John E. Smith as pragmatic philosophical theologian
Demm, Charles A.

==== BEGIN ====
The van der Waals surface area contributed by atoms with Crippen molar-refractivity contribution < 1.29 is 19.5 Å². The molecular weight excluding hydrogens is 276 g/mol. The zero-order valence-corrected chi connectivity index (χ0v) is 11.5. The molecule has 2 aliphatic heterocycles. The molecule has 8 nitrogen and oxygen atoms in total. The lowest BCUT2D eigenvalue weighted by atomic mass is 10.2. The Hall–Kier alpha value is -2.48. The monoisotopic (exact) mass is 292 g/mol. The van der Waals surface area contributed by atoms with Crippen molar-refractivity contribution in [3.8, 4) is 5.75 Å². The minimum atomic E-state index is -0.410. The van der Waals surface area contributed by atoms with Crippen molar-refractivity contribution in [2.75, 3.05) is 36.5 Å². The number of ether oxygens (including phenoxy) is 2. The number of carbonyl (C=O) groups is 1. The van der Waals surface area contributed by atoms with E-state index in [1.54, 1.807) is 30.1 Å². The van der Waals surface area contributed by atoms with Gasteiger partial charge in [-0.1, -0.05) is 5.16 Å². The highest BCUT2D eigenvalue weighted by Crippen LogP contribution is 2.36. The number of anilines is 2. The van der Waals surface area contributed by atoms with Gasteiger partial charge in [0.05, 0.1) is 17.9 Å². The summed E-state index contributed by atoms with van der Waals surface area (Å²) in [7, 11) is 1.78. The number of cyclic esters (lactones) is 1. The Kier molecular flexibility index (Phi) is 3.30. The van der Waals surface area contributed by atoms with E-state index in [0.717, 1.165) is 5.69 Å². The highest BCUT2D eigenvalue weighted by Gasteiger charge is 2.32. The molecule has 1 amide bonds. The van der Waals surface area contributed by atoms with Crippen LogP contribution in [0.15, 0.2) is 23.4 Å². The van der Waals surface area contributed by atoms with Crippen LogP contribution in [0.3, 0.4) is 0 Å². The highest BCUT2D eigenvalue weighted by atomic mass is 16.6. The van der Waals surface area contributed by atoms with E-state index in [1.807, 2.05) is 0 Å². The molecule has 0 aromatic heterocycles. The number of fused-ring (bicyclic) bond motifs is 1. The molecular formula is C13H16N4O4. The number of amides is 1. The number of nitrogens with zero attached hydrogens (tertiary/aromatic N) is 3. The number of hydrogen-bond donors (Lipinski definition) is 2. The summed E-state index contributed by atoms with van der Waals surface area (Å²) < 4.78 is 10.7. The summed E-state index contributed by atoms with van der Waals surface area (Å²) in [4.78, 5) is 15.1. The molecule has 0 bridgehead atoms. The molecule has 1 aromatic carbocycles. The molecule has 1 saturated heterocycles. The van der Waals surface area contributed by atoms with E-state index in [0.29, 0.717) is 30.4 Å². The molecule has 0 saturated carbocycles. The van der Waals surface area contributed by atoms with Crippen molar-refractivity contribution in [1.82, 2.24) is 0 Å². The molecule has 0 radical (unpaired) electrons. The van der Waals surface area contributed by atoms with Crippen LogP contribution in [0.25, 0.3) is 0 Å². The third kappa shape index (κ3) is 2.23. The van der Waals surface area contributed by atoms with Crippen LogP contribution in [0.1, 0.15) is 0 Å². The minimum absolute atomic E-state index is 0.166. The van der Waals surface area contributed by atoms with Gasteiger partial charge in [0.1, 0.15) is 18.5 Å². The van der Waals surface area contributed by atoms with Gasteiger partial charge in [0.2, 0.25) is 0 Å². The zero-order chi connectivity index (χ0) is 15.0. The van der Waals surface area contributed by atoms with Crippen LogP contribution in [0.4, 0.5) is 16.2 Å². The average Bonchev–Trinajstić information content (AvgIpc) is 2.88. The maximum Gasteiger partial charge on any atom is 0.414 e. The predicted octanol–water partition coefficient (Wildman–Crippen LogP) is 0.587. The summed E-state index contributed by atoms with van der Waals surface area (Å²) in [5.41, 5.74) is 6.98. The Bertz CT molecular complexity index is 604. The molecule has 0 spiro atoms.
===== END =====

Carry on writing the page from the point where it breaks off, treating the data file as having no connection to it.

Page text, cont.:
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The late John Edwin Smith was an influential teacher of philosophy, especially philosophy of religion, at Yale University. His own writings are understudied, however, and this dissertation provides a full-scale analysis, situating John E. Smith in what he took to be the central problem in philosophy of religion, namely an inadequate theory of experience. Smith developed his own theory of experience, including religious experience, through a radical rereading of the American pragmatists (Charles Peirce, William James, John Dewey, and Josiah Royce), attending to their interests in religion. Chapter 1 provides a biographical history of Smith's life. Then it traces his efforts to expand the parameters of the American Philosophical Association, to recognize non-analytic schools and their interests, such as pragmatism. Chapter 2 examines Smith's critical reading of classical American pragmatism in contrast to more popular readings by Richard Rorty and the Columbia school. Chapter 3 examines Smith's theory of experience as radically interpreted experience. Chapter 4 describes Smith's alternative philosophy of religion developed from his particular reading of pragmatism. Chapter 5 attempts to apply Smith's philosophy of religion to the field of theology. It asserts that Smith's philosophy provides a means to reinterpret classical Christian doctrine, such as the doctrine of God, Christology, ecclesiology, and the nature and role of doctrine, in a way that it is both intelligible to a contemporary audience, and faithful to the tradition's inherited theological claims. Chapter 6 compares the nature of a religious community with other communities according to Smith's theory. It also describes how the 'religious community' should attempt to balance the authority of traditional doctrine with non-religious sources of knowledge.
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